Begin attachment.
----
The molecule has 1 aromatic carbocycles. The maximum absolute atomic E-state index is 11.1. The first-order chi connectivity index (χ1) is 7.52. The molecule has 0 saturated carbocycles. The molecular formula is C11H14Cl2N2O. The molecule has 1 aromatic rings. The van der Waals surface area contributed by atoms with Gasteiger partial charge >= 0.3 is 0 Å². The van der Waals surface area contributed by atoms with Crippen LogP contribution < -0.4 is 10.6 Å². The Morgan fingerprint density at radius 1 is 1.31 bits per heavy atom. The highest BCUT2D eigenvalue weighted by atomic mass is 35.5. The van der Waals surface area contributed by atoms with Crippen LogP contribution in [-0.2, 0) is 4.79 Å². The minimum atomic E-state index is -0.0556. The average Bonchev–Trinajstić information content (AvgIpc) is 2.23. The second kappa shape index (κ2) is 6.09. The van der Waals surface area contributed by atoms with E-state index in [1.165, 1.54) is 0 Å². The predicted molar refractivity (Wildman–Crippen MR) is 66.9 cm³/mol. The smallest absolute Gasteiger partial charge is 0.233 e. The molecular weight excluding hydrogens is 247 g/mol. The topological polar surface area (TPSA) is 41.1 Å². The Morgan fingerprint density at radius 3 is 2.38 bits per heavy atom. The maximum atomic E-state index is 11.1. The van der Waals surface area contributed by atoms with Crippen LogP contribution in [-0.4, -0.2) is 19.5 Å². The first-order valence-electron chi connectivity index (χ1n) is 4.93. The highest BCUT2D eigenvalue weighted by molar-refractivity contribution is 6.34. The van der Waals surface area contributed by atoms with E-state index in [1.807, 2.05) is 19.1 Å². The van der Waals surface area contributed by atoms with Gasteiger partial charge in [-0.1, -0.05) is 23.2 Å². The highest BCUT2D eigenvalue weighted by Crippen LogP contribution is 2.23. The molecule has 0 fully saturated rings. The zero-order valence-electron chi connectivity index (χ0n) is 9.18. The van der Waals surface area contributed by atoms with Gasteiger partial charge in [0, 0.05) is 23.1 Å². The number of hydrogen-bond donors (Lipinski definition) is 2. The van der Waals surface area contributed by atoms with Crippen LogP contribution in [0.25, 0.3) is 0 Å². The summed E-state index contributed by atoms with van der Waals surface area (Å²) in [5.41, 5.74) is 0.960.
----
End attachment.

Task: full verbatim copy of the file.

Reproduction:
The molecule has 1 aromatic carbocycles. The maximum absolute atomic E-state index is 11.1. The first-order chi connectivity index (χ1) is 7.52. The molecule has 0 saturated carbocycles. The molecular formula is C11H14Cl2N2O. The molecule has 1 aromatic rings. The van der Waals surface area contributed by atoms with Gasteiger partial charge >= 0.3 is 0 Å². The van der Waals surface area contributed by atoms with Crippen LogP contribution < -0.4 is 10.6 Å². The Morgan fingerprint density at radius 1 is 1.31 bits per heavy atom. The highest BCUT2D eigenvalue weighted by atomic mass is 35.5. The van der Waals surface area contributed by atoms with Crippen LogP contribution in [-0.2, 0) is 4.79 Å². The minimum atomic E-state index is -0.0556. The average Bonchev–Trinajstić information content (AvgIpc) is 2.23. The second kappa shape index (κ2) is 6.09. The van der Waals surface area contributed by atoms with E-state index in [1.165, 1.54) is 0 Å². The predicted molar refractivity (Wildman–Crippen MR) is 66.9 cm³/mol. The smallest absolute Gasteiger partial charge is 0.233 e. The molecular weight excluding hydrogens is 247 g/mol. The topological polar surface area (TPSA) is 41.1 Å². The Morgan fingerprint density at radius 3 is 2.38 bits per heavy atom. The maximum atomic E-state index is 11.1. The van der Waals surface area contributed by atoms with Crippen LogP contribution in [-0.4, -0.2) is 19.5 Å². The first-order valence-electron chi connectivity index (χ1n) is 4.93. The highest BCUT2D eigenvalue weighted by molar-refractivity contribution is 6.34. The van der Waals surface area contributed by atoms with E-state index in [1.807, 2.05) is 19.1 Å². The van der Waals surface area contributed by atoms with Gasteiger partial charge in [-0.1, -0.05) is 23.2 Å². The highest BCUT2D eigenvalue weighted by Crippen LogP contribution is 2.23. The molecule has 0 fully saturated rings. The zero-order valence-electron chi connectivity index (χ0n) is 9.18. The van der Waals surface area contributed by atoms with Gasteiger partial charge in [0, 0.05) is 23.1 Å². The number of hydrogen-bond donors (Lipinski definition) is 2. The van der Waals surface area contributed by atoms with Crippen LogP contribution in [0.25, 0.3) is 0 Å². The summed E-state index contributed by atoms with van der Waals surface area (Å²) in [5.41, 5.74) is 0.960.